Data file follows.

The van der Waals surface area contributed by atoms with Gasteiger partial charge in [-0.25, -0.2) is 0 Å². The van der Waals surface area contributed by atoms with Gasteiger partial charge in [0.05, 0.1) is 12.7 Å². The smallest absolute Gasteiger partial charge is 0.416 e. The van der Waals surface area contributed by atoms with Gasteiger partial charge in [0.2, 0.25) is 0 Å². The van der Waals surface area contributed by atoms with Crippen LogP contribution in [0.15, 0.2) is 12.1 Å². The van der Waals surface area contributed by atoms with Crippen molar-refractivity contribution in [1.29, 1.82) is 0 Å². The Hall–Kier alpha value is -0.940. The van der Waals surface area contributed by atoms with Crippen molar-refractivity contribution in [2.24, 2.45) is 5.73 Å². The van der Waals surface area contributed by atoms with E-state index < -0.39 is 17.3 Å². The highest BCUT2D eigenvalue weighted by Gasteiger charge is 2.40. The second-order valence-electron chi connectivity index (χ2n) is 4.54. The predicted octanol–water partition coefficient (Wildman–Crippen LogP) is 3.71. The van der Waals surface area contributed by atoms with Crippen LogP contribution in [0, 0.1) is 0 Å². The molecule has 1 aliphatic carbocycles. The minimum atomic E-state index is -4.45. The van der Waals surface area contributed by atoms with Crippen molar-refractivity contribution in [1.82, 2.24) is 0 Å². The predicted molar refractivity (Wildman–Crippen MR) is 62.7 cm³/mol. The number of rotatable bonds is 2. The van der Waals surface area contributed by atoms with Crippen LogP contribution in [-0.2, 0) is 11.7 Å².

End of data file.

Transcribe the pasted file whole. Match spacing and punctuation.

The van der Waals surface area contributed by atoms with Gasteiger partial charge in [-0.25, -0.2) is 0 Å². The van der Waals surface area contributed by atoms with Gasteiger partial charge in [0.05, 0.1) is 12.7 Å². The smallest absolute Gasteiger partial charge is 0.416 e. The van der Waals surface area contributed by atoms with Gasteiger partial charge in [0.2, 0.25) is 0 Å². The van der Waals surface area contributed by atoms with Crippen LogP contribution in [0.15, 0.2) is 12.1 Å². The van der Waals surface area contributed by atoms with Crippen molar-refractivity contribution in [1.29, 1.82) is 0 Å². The Hall–Kier alpha value is -0.940. The van der Waals surface area contributed by atoms with Crippen molar-refractivity contribution in [2.24, 2.45) is 5.73 Å². The van der Waals surface area contributed by atoms with E-state index < -0.39 is 17.3 Å². The highest BCUT2D eigenvalue weighted by Gasteiger charge is 2.40. The second-order valence-electron chi connectivity index (χ2n) is 4.54. The predicted octanol–water partition coefficient (Wildman–Crippen LogP) is 3.71. The van der Waals surface area contributed by atoms with Crippen LogP contribution in [0, 0.1) is 0 Å². The molecule has 1 aliphatic carbocycles. The minimum atomic E-state index is -4.45. The van der Waals surface area contributed by atoms with Crippen molar-refractivity contribution in [1.82, 2.24) is 0 Å². The predicted molar refractivity (Wildman–Crippen MR) is 62.7 cm³/mol. The number of rotatable bonds is 2. The van der Waals surface area contributed by atoms with Crippen LogP contribution in [-0.2, 0) is 11.7 Å².